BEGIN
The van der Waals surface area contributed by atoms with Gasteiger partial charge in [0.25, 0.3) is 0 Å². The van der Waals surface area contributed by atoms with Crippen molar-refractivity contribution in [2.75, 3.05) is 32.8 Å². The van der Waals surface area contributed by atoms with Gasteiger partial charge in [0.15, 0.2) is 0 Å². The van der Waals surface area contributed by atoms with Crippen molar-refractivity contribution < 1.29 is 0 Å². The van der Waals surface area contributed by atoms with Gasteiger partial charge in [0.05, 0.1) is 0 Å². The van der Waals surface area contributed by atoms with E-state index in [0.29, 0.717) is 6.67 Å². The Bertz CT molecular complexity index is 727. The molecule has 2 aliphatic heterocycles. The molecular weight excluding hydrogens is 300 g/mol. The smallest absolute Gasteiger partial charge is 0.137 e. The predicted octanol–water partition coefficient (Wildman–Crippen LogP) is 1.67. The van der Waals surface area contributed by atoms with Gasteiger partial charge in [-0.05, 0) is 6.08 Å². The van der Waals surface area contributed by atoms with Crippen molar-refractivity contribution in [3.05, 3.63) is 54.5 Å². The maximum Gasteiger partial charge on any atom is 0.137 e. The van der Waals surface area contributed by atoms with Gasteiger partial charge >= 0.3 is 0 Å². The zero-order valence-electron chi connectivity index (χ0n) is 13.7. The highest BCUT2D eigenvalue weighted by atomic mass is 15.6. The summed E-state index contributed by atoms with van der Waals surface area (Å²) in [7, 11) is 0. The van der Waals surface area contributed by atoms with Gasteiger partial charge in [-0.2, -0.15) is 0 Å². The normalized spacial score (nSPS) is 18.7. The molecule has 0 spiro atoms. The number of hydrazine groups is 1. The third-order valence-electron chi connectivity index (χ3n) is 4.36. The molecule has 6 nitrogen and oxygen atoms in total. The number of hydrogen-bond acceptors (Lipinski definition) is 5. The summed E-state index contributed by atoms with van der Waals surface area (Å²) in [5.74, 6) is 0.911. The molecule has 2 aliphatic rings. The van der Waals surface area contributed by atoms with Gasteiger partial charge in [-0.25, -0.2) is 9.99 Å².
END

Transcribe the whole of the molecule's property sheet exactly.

The van der Waals surface area contributed by atoms with Gasteiger partial charge in [0.25, 0.3) is 0 Å². The van der Waals surface area contributed by atoms with Crippen molar-refractivity contribution in [2.75, 3.05) is 32.8 Å². The van der Waals surface area contributed by atoms with Gasteiger partial charge in [0.15, 0.2) is 0 Å². The van der Waals surface area contributed by atoms with Crippen molar-refractivity contribution < 1.29 is 0 Å². The van der Waals surface area contributed by atoms with Gasteiger partial charge in [0.05, 0.1) is 0 Å². The van der Waals surface area contributed by atoms with E-state index in [0.29, 0.717) is 6.67 Å². The Bertz CT molecular complexity index is 727. The molecule has 2 aliphatic heterocycles. The molecular weight excluding hydrogens is 300 g/mol. The smallest absolute Gasteiger partial charge is 0.137 e. The predicted octanol–water partition coefficient (Wildman–Crippen LogP) is 1.67. The van der Waals surface area contributed by atoms with Gasteiger partial charge in [-0.05, 0) is 6.08 Å². The van der Waals surface area contributed by atoms with Crippen molar-refractivity contribution in [3.05, 3.63) is 54.5 Å². The maximum Gasteiger partial charge on any atom is 0.137 e. The van der Waals surface area contributed by atoms with Gasteiger partial charge >= 0.3 is 0 Å². The zero-order valence-electron chi connectivity index (χ0n) is 13.7. The highest BCUT2D eigenvalue weighted by atomic mass is 15.6. The summed E-state index contributed by atoms with van der Waals surface area (Å²) in [7, 11) is 0. The van der Waals surface area contributed by atoms with Gasteiger partial charge in [-0.2, -0.15) is 0 Å². The normalized spacial score (nSPS) is 18.7. The molecule has 0 spiro atoms. The number of hydrazine groups is 1. The third-order valence-electron chi connectivity index (χ3n) is 4.36. The molecule has 6 nitrogen and oxygen atoms in total. The number of hydrogen-bond acceptors (Lipinski definition) is 5. The summed E-state index contributed by atoms with van der Waals surface area (Å²) in [5.74, 6) is 0.911. The molecule has 2 aliphatic rings. The van der Waals surface area contributed by atoms with Gasteiger partial charge in [-0.25, -0.2) is 9.99 Å².